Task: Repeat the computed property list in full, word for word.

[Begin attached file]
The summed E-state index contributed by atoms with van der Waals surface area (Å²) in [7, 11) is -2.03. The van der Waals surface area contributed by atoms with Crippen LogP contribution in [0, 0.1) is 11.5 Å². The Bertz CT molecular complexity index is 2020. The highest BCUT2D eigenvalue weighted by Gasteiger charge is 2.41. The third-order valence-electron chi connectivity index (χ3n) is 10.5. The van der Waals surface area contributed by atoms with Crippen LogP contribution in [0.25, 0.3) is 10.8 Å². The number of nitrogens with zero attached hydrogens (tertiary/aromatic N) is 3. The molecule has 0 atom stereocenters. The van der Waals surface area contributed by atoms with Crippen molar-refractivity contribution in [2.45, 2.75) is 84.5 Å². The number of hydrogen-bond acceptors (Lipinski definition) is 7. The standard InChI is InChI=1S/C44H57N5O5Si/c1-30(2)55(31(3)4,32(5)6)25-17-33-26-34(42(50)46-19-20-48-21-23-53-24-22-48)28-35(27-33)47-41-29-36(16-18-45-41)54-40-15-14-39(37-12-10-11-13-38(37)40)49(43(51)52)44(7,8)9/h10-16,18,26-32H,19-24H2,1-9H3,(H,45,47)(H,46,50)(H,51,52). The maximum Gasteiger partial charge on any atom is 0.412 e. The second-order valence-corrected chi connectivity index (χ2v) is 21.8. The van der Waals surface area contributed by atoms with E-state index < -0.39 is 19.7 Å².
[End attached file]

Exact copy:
The summed E-state index contributed by atoms with van der Waals surface area (Å²) in [7, 11) is -2.03. The van der Waals surface area contributed by atoms with Crippen LogP contribution in [0, 0.1) is 11.5 Å². The Bertz CT molecular complexity index is 2020. The highest BCUT2D eigenvalue weighted by Gasteiger charge is 2.41. The third-order valence-electron chi connectivity index (χ3n) is 10.5. The van der Waals surface area contributed by atoms with Crippen LogP contribution in [0.25, 0.3) is 10.8 Å². The number of nitrogens with zero attached hydrogens (tertiary/aromatic N) is 3. The molecule has 0 atom stereocenters. The van der Waals surface area contributed by atoms with Crippen molar-refractivity contribution in [2.45, 2.75) is 84.5 Å². The number of hydrogen-bond acceptors (Lipinski definition) is 7. The standard InChI is InChI=1S/C44H57N5O5Si/c1-30(2)55(31(3)4,32(5)6)25-17-33-26-34(42(50)46-19-20-48-21-23-53-24-22-48)28-35(27-33)47-41-29-36(16-18-45-41)54-40-15-14-39(37-12-10-11-13-38(37)40)49(43(51)52)44(7,8)9/h10-16,18,26-32H,19-24H2,1-9H3,(H,45,47)(H,46,50)(H,51,52). The maximum Gasteiger partial charge on any atom is 0.412 e. The second-order valence-corrected chi connectivity index (χ2v) is 21.8. The van der Waals surface area contributed by atoms with E-state index < -0.39 is 19.7 Å².